Thanksgiving - The Perfect Turkey
I’m a Thanksgiving traditionalist. I endorse the classic harvest feast of roast turkey, corn bread stuffing, giblet gravy, and cranberry sauce. I also urge you to buy a fresh killed bird. Turkeys that live into the cooler fall weather are firmer and more flavorful. Frozen turkeys, packaged in the summertime, start out flabby, then lose whatever tone they had when they’re defrosted. In fact, you could be getting a turkey that was stored in a commercial freezer for a year. Frozen birds look good because they’re corseted by plastic wrap into a shape they just don't have. That basting "butter" injected into the turkeys is, really, only vegetable oil. Add to this the inevitable water loss from defrosting, and you have a tasteless, dried out end product. Fresh turkey is the only way to go. …and they’re not that much more expensive.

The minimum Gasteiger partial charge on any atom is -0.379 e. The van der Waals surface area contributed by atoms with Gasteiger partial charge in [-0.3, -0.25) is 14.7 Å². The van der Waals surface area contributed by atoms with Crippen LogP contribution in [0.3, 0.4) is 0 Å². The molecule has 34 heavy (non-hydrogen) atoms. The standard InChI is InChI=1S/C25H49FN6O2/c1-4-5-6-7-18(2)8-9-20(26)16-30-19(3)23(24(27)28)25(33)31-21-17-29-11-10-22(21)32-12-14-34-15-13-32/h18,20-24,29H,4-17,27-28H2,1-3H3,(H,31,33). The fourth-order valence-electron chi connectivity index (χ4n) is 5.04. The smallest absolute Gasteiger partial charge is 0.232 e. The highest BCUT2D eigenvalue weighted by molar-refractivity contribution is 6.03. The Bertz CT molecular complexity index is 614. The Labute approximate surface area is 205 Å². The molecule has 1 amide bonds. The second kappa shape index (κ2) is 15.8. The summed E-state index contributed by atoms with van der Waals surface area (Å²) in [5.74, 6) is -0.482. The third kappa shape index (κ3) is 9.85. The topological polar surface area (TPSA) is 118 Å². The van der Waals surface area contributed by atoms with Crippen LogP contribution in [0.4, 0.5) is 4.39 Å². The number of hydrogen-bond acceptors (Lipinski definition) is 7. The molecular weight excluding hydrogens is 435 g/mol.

When ordering your turkey, one pound per person is about right – but don't waste your time on a bird smaller than 8 pounds. If you’re a small group, a capon or goose will do. But if you've got a big crowd, don't get a turkey that weighs over 25 pounds. Two 15 pounders will be easier to deal with and better tasting than one 30 pound monster. Be sure that whatever size you get fits in your oven and you have the right size roasting pans. Get your turkey a day or two before Thanksgiving. Re wrap when home, and when ready to cook it, rinse and pat it dry with paper towels. Sprinkle inside and out with salt and pepper. Place in a shallow roasting pan, breast side up, on a V shaped adjustable rack.